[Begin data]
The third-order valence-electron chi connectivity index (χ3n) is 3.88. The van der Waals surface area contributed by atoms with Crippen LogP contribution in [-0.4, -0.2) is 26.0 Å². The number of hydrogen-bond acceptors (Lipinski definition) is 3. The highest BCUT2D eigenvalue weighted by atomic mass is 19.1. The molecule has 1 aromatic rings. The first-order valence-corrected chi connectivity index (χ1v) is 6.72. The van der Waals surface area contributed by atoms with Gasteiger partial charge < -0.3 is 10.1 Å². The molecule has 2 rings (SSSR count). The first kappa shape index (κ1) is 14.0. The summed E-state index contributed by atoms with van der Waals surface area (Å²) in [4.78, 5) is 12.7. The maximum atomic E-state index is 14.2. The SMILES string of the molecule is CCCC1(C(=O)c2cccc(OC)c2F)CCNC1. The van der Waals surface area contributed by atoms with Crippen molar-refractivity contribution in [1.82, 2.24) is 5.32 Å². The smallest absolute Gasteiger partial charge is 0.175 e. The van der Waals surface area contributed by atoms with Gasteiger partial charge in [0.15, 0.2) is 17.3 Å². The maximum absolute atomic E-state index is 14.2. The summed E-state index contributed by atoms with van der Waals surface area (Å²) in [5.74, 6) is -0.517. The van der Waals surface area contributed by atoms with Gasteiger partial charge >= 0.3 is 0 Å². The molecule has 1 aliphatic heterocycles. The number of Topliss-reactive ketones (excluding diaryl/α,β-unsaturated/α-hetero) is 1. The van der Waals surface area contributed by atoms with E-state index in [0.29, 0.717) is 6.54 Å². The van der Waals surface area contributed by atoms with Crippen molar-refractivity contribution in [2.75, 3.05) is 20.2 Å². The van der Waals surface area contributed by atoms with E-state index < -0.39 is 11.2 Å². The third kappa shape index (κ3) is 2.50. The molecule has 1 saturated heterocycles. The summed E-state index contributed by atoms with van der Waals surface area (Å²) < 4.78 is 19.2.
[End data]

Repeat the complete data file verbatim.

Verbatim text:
The third-order valence-electron chi connectivity index (χ3n) is 3.88. The van der Waals surface area contributed by atoms with Crippen LogP contribution in [-0.4, -0.2) is 26.0 Å². The number of hydrogen-bond acceptors (Lipinski definition) is 3. The highest BCUT2D eigenvalue weighted by atomic mass is 19.1. The molecule has 1 aromatic rings. The first-order valence-corrected chi connectivity index (χ1v) is 6.72. The van der Waals surface area contributed by atoms with Gasteiger partial charge < -0.3 is 10.1 Å². The molecule has 2 rings (SSSR count). The first kappa shape index (κ1) is 14.0. The summed E-state index contributed by atoms with van der Waals surface area (Å²) in [4.78, 5) is 12.7. The maximum atomic E-state index is 14.2. The SMILES string of the molecule is CCCC1(C(=O)c2cccc(OC)c2F)CCNC1. The van der Waals surface area contributed by atoms with Crippen molar-refractivity contribution in [1.82, 2.24) is 5.32 Å². The smallest absolute Gasteiger partial charge is 0.175 e. The van der Waals surface area contributed by atoms with Gasteiger partial charge in [0.15, 0.2) is 17.3 Å². The maximum absolute atomic E-state index is 14.2. The summed E-state index contributed by atoms with van der Waals surface area (Å²) in [5.74, 6) is -0.517. The van der Waals surface area contributed by atoms with Gasteiger partial charge >= 0.3 is 0 Å². The molecule has 1 aliphatic heterocycles. The number of Topliss-reactive ketones (excluding diaryl/α,β-unsaturated/α-hetero) is 1. The van der Waals surface area contributed by atoms with E-state index in [0.29, 0.717) is 6.54 Å². The van der Waals surface area contributed by atoms with Crippen molar-refractivity contribution in [2.75, 3.05) is 20.2 Å². The van der Waals surface area contributed by atoms with E-state index < -0.39 is 11.2 Å². The third kappa shape index (κ3) is 2.50. The molecule has 1 saturated heterocycles. The summed E-state index contributed by atoms with van der Waals surface area (Å²) < 4.78 is 19.2.